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A suspected Taliban fighter sits inside the national-security wing of Sarpoza prison in Kandahar in April of 2007.

Graeme Smith/Graeme Smith/The Globe and Mail

A senior Foreign Affairs official is blaming the Canadian military for shortcomings in monitoring Afghan detainees for abuse, saying Forces brass have hindered this "monumental task" by refusing to aid diplomats in the task.



Cory Anderson, currently on leave from his job, also raised serious doubts to a Commons committee about the wisdom of transferring detainees to Afghanistan's notorious intelligence agency, the National Directorate of Security.



He declined to say that Canada should stop handing over prisoners to the NDS but said there are major problems with the agency that should "give us pause" to review whether it is a "viable partner." He cited its secrecy, untrustworthiness and susceptibility to bribery and tribal pressures.

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Mr. Anderson has several years of experience on the Afghan file including a posting there. He told MPs probing whether detainees were knowingly handed over to torture that he had to watch what he said because he had been warned not to divulge anything that could be considered vital to national security.



"What I have been told is that I, as a public servant, am still under the terms of any public servant and that is being determined by the Ministry of Justice, in my view, quite rigidly."



The diplomat told the Commons committee on Afghanistan that the May, 2007, revamp of Canada's detainee transfer agreement with Afghanistan was instrumental in improving the ability to monitor detainees transferred by Canadian soldiers.



But he also criticized the military for repeatedly declining to use its close connections to Afghanistan's intelligence service to help diplomats with their inspections.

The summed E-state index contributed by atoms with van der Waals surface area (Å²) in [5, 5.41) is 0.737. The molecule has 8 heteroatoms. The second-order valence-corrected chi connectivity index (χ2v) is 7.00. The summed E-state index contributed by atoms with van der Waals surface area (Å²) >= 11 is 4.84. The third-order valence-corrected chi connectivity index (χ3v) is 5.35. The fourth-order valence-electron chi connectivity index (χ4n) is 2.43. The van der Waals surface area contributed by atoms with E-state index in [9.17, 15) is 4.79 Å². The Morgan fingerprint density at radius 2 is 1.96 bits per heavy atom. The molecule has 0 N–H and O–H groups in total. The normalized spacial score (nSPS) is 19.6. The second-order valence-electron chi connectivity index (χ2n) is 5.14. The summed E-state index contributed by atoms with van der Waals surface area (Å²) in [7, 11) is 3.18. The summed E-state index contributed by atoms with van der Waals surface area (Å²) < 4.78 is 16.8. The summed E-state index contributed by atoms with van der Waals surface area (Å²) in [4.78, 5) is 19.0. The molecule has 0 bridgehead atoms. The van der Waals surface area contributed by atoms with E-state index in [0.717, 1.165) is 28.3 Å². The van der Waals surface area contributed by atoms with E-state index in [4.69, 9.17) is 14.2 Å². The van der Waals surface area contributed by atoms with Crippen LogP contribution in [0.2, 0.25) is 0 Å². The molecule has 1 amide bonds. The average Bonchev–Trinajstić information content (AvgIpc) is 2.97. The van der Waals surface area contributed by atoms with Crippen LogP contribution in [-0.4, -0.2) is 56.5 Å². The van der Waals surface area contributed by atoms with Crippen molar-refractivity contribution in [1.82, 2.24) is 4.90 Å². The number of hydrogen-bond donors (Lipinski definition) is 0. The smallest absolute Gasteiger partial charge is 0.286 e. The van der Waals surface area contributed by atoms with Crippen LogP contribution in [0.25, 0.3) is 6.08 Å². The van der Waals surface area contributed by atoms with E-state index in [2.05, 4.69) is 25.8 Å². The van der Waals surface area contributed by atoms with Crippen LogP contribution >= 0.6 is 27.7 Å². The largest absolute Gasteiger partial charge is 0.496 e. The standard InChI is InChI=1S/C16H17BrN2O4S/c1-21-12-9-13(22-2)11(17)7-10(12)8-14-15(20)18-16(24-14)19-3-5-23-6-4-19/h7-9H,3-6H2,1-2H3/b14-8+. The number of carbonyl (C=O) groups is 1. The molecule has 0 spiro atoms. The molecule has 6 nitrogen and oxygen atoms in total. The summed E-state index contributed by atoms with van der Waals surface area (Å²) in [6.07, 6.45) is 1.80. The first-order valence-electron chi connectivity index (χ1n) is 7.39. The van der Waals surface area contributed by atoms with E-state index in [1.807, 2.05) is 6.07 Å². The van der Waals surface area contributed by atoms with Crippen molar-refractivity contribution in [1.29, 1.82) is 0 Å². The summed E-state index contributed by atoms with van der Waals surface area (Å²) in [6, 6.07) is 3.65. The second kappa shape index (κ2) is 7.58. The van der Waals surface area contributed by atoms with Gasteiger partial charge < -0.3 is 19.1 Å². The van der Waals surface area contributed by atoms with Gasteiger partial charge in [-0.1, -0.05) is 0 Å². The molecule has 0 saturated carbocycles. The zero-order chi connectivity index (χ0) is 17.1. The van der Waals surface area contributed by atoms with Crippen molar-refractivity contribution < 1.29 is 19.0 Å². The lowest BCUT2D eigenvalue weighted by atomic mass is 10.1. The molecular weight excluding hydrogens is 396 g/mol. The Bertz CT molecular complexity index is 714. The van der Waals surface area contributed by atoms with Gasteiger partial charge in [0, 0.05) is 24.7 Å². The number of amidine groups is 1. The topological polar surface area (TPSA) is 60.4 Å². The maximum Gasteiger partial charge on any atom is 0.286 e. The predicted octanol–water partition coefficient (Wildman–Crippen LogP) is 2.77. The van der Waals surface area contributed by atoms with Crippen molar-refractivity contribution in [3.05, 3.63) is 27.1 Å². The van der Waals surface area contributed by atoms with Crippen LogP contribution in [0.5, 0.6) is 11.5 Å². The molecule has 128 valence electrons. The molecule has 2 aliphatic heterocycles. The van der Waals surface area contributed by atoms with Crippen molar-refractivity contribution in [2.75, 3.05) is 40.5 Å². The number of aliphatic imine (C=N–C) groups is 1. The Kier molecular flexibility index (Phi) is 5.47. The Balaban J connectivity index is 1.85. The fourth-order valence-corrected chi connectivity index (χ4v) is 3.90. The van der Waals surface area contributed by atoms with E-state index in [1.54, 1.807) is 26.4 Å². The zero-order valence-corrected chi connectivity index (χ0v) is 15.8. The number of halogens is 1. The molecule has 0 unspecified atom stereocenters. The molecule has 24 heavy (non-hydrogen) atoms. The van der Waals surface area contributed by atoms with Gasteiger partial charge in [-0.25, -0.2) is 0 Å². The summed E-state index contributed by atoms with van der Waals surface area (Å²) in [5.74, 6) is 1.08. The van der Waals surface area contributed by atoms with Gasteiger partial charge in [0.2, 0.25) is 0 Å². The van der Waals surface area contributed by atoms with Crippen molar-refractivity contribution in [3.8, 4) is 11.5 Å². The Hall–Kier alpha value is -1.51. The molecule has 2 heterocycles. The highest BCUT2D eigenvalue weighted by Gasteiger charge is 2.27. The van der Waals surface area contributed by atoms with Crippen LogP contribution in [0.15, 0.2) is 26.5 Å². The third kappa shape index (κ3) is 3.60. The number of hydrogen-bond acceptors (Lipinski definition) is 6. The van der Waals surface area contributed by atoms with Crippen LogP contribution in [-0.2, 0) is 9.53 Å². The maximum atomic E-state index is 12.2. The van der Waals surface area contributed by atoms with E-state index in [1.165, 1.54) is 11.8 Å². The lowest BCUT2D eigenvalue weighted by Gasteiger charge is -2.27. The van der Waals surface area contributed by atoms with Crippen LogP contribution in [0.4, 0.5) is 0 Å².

Mr. Anderson said the revamped May, 2007, agreement resulted in a two-tier system that left Foreign Affairs to fend for itself in monitoring.



"The Canadian Forces enjoy an intimate and comprehensive relationship with the National Directorate of Security on a daily basis related to all aspects of military operations and intelligence gathering, but refuse to wade into the one facet of that relationship where adherence to our international obligations is most at risk."



The diplomat decried "endemic and systemic duplicity within the NDS, especially at the provincial level, that exists to this day, and renders it virtually impossible to have an open and transparent relationship with their officials on the ground in Kandahar."

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Instead of using their ties with the NDS to help pry more information out of the intelligence agency, the Canadian Forces does little more than drive diplomats to their inspections. This forces "civilian departments, namely [Foreign Affairs]to implement an extensive monitoring regime where the military's only role is that of providing transportation to and from the facility, along with the general security that [this]entails."



Mr. Anderson said this places "the monumental task of monitoring within an inherently secretive institution such as the NDS on a handful of Canadian civilians" who are "viewed with suspicion and lacked the comprehensive relationship with NDS officials."



The debate over Canada's conduct in Afghanistan - and whether it turned a blind eye to torture or knowingly handed over captives to serious maltreatment - has morphed into a pitched political battle between the Harper government and opposition parties. The Tories have refused to offer an uncensored version of events, even in the face of threats by rivals to find them in contempt of Parliament.



Justice Minister Rob Nicholson defended Ottawa's position, saying MPs do not have an unlimited right to see state secrets that could compromise national security. "Our parliamentary privileges are not indefinite and not unlimited," Mr. Nicholson told the House Wednesday. "The exact scope of those privileges have been a matter of debate since Confederation."

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